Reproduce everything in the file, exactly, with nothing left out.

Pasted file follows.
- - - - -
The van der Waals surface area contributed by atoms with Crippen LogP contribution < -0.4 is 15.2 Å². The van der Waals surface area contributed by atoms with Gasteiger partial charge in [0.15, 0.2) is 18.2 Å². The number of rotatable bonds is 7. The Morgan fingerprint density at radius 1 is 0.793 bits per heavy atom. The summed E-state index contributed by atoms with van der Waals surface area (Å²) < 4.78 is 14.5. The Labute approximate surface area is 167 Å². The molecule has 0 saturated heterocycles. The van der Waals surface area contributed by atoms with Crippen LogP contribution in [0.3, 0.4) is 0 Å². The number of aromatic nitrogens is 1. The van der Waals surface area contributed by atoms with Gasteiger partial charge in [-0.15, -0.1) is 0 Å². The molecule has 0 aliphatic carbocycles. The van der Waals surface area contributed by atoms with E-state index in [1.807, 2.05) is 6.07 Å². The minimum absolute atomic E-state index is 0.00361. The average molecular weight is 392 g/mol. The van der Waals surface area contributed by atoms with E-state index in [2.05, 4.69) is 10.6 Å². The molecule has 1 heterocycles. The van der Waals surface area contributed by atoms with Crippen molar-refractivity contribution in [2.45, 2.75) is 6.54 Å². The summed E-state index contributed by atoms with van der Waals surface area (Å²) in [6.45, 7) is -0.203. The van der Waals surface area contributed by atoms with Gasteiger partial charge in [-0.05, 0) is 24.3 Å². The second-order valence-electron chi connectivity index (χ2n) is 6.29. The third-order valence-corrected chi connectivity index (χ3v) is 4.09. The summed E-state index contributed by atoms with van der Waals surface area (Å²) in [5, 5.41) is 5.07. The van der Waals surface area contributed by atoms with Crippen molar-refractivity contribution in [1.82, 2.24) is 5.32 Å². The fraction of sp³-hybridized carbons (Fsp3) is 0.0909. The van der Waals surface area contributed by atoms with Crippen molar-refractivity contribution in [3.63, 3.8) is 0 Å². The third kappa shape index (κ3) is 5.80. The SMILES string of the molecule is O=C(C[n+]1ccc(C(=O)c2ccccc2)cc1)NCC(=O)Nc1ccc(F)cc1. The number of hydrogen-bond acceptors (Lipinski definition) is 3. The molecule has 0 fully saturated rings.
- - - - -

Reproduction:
The van der Waals surface area contributed by atoms with Crippen LogP contribution < -0.4 is 15.2 Å². The van der Waals surface area contributed by atoms with Gasteiger partial charge in [0.15, 0.2) is 18.2 Å². The number of rotatable bonds is 7. The Morgan fingerprint density at radius 1 is 0.793 bits per heavy atom. The summed E-state index contributed by atoms with van der Waals surface area (Å²) < 4.78 is 14.5. The Labute approximate surface area is 167 Å². The molecule has 0 saturated heterocycles. The van der Waals surface area contributed by atoms with Crippen LogP contribution in [0.3, 0.4) is 0 Å². The number of aromatic nitrogens is 1. The van der Waals surface area contributed by atoms with Gasteiger partial charge in [-0.15, -0.1) is 0 Å². The molecule has 0 aliphatic carbocycles. The van der Waals surface area contributed by atoms with E-state index in [1.807, 2.05) is 6.07 Å². The minimum absolute atomic E-state index is 0.00361. The average molecular weight is 392 g/mol. The van der Waals surface area contributed by atoms with E-state index in [2.05, 4.69) is 10.6 Å². The molecule has 1 heterocycles. The van der Waals surface area contributed by atoms with Crippen molar-refractivity contribution in [2.45, 2.75) is 6.54 Å². The summed E-state index contributed by atoms with van der Waals surface area (Å²) in [6.45, 7) is -0.203. The van der Waals surface area contributed by atoms with Gasteiger partial charge in [-0.05, 0) is 24.3 Å². The second-order valence-electron chi connectivity index (χ2n) is 6.29. The third-order valence-corrected chi connectivity index (χ3v) is 4.09. The summed E-state index contributed by atoms with van der Waals surface area (Å²) in [5, 5.41) is 5.07. The van der Waals surface area contributed by atoms with Crippen molar-refractivity contribution in [1.82, 2.24) is 5.32 Å². The fraction of sp³-hybridized carbons (Fsp3) is 0.0909. The van der Waals surface area contributed by atoms with Crippen molar-refractivity contribution in [3.63, 3.8) is 0 Å². The third kappa shape index (κ3) is 5.80. The SMILES string of the molecule is O=C(C[n+]1ccc(C(=O)c2ccccc2)cc1)NCC(=O)Nc1ccc(F)cc1. The number of hydrogen-bond acceptors (Lipinski definition) is 3. The molecule has 0 fully saturated rings.